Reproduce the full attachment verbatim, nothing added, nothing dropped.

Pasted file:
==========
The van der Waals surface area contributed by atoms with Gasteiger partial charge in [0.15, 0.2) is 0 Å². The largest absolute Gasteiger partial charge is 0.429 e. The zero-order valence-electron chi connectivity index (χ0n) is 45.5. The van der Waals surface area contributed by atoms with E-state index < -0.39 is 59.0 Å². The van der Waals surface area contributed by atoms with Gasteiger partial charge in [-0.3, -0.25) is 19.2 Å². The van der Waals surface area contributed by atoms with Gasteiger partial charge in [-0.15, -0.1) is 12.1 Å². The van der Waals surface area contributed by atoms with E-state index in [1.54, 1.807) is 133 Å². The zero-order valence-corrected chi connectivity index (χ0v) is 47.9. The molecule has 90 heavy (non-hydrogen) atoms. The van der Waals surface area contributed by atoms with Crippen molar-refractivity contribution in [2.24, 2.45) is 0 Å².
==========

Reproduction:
The van der Waals surface area contributed by atoms with Gasteiger partial charge in [0.15, 0.2) is 0 Å². The largest absolute Gasteiger partial charge is 0.429 e. The zero-order valence-electron chi connectivity index (χ0n) is 45.5. The van der Waals surface area contributed by atoms with E-state index < -0.39 is 59.0 Å². The van der Waals surface area contributed by atoms with Gasteiger partial charge in [-0.3, -0.25) is 19.2 Å². The van der Waals surface area contributed by atoms with Gasteiger partial charge in [-0.15, -0.1) is 12.1 Å². The van der Waals surface area contributed by atoms with E-state index in [1.54, 1.807) is 133 Å². The zero-order valence-corrected chi connectivity index (χ0v) is 47.9. The molecule has 90 heavy (non-hydrogen) atoms. The van der Waals surface area contributed by atoms with Crippen molar-refractivity contribution in [2.24, 2.45) is 0 Å².